The daily Nebraskan. ([Lincoln, Neb.) 1901-current, August 24, 1995, Page 8, Image 8

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6 Lincoln Locations ' ei995Arb/sinc.
5540 "O" St 1425 "Q* St 2444 South 4Ml St y
Mall 3500 Comhuskcr Hwy 4300 South 27th St
Tanna Kinnaman/DN
Huan Nguyen, an Eagroll Palace manager, eats lunch outside the restaurant in the Reunion.
Nguyen, whose mother owns the restaurant, said he didn’t know where they would go after the
restaurant closes.
Future of Reunion shops unsure
By Doug Kerns
Staff Reporter
Only two businesses remain in the
Reunion, once filled with shops, res
taurants and student customers.
Of those two, George’s Great Gy
ros will leave this month, but the
manager of the Eggroll Palace said
the restaurant had almost a year left
on its lease and no plans to leave.
What will happen to the building
is still uncertain.
David Hunter, the building’s
owffer, said he could not comment on
the building’s status, but he expected
to announce after Labor Day what
will happen to the building. Hunter is
president of State Title Services and a
partner in Hunter and Hardy Build
ing Corporation.
The building at 905 N. 16th St.
once housed other local businesses
such as The Plump Tomato Pizza
Company, Hair Teen Salon and Spell
bound Books and Games.
Those businesses had to leave the
Reunion when their leases expired.
Huan Nguyen , manager of Eggroll
Palace, said he didn’t expect to leave
the Reunion until next summer.
“If they are going to keep
the building open, they
might as well let me
stay. ”
owner of George's Great Gyros
Nguyen’s mother, Quynh Nguyen,
owns the restaurant.
“We don’t have to leave,” Huan
Nguyen said. “I have a year lease
until July ’96.”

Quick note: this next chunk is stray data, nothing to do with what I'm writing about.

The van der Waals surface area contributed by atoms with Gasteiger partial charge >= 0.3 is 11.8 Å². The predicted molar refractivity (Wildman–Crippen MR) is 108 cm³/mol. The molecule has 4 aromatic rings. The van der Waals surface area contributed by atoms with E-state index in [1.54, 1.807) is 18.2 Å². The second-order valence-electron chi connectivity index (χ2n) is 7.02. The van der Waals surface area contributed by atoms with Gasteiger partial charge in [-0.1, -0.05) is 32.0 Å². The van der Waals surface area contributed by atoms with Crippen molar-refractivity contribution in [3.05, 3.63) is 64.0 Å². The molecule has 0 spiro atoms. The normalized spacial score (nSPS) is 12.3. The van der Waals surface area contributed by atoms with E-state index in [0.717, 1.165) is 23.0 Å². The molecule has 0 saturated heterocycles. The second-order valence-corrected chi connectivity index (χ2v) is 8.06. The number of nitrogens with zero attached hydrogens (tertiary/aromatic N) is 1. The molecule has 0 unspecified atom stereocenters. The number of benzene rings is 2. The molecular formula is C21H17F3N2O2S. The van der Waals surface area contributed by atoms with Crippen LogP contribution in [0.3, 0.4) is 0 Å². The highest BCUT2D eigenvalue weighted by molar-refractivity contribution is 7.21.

George’s Great Gyros’ lease ex
pires at the end of August. Though
most of the other businesses have left,
owner George Kholousi said his busi
ness was doing well.
“If they are going to keep the build
ing open,” Kholousi said, “they might
as well let me stay ”
Kitty Fynbu, owner of Hair Tech
Salon, said she had no time to prepare
to leave the building.
“There was no goodwill there at
all,” Fynbu said, “and that’s what’s
■ J . - .
really frustrating — that he (Hunter)
couldn’t be up front and let us know
what was going on so that we could
prepare instead of having to
Hair Tech has moved to 318 S.
13th St. across from the Comhusker
Hotel, and Fynbu said she was happy
with the move.
“I think it will be better than what
the Reunion was because we’ve got a
storefront, a lot of business traffic
coming by,” she said, “and it’s still
convenient for students.”
Other businesses such as Spell
bound Books and Games haven’t had
as much luck relocating.
“Everything I’ve tried so far has
fallen through,” owner Nate Watt
Watt said he hoped to open a busi
ness with enough space to accommo
date gamers, who are people who play
role-playing and trading card games.
Gaming enthusiasts still use the Re
union food court to play, he said.
Like Fynbu, Watt said he was un
happy with the manner in which he
had to leave the Reunion.
“It was all legal,” he said, “but it
was very inconvenient.”